The Asthma Center

Corticosteroid details

Corticosteroids are not bronchodilators and are generally considered controller medications. Corticosteroids work by suppressing the inflammatory reaction that causes swelling and narrowing of the bronchi. The powerful anti-inflammatory properties of corticosteroids make them unique among asthma medications. Oral and inhaled corticosteroids are used when your asthma cannot be controlled adequately by avoiding environmental irritants or using bronchodilators and other medications.

Corticosteroids are very effective in controlling asthma. Inhaled corticosteroids are often used in mild-to-moderate or severe asthma, while oral preparations are usually reserved for the more difficult-to-manage asthma symptoms or for acute exacerbations. Before beginning a course of corticosteroids, The Asthma Center specialists carefully consider the benefits versus the potential side effects. The most significant side effects tend to occur if you have taken high daily oral doses of this medication over a period of months to years. The Asthma Center specialists rarely recommend the use of corticosteroids in a way that can cause long term side effects. The benefits and risks of corticosteroids must be balanced against the risks associated with poorly controlled asthma.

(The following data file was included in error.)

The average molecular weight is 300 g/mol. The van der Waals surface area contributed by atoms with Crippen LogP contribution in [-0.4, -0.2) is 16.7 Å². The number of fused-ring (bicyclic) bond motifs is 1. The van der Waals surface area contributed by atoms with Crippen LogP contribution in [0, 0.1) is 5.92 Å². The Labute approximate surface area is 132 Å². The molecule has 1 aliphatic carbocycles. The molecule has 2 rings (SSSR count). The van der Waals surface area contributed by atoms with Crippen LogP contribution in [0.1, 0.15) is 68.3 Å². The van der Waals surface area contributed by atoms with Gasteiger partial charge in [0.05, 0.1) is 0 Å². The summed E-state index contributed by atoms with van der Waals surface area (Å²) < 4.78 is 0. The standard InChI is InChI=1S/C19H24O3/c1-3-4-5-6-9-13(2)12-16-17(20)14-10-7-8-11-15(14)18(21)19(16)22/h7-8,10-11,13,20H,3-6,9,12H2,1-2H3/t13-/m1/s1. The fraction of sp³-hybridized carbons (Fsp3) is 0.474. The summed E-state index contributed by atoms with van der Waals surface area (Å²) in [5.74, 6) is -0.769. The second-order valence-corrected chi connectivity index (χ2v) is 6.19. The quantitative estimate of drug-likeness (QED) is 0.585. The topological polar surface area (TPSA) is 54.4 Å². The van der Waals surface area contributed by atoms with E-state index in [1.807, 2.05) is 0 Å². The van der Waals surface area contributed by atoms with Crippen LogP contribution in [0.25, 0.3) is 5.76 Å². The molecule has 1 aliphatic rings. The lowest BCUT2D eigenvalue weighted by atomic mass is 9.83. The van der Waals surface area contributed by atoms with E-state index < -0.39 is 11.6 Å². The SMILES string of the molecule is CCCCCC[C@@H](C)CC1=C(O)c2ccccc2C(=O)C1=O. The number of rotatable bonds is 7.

Corticosteroids include:

  • beclomethasone (QVAR®)
  • budesonide (Pulmicort Turbuhaler®/Respules®, Symbicort®)
  • cortisone
  • dexamethasone (Decadron®, Dexacort®)
  • flunisolide (Aerobid®)
  • fluticasone (Advair®, Flovent®)
  • methylprednisolone (Medrol®)
  • mometasone (Asmanex® Twisthaler)
  • prednisone (Deltasone®)
  • prednisolone (Pediapred®)
  • triamcinolone (Azmacort®)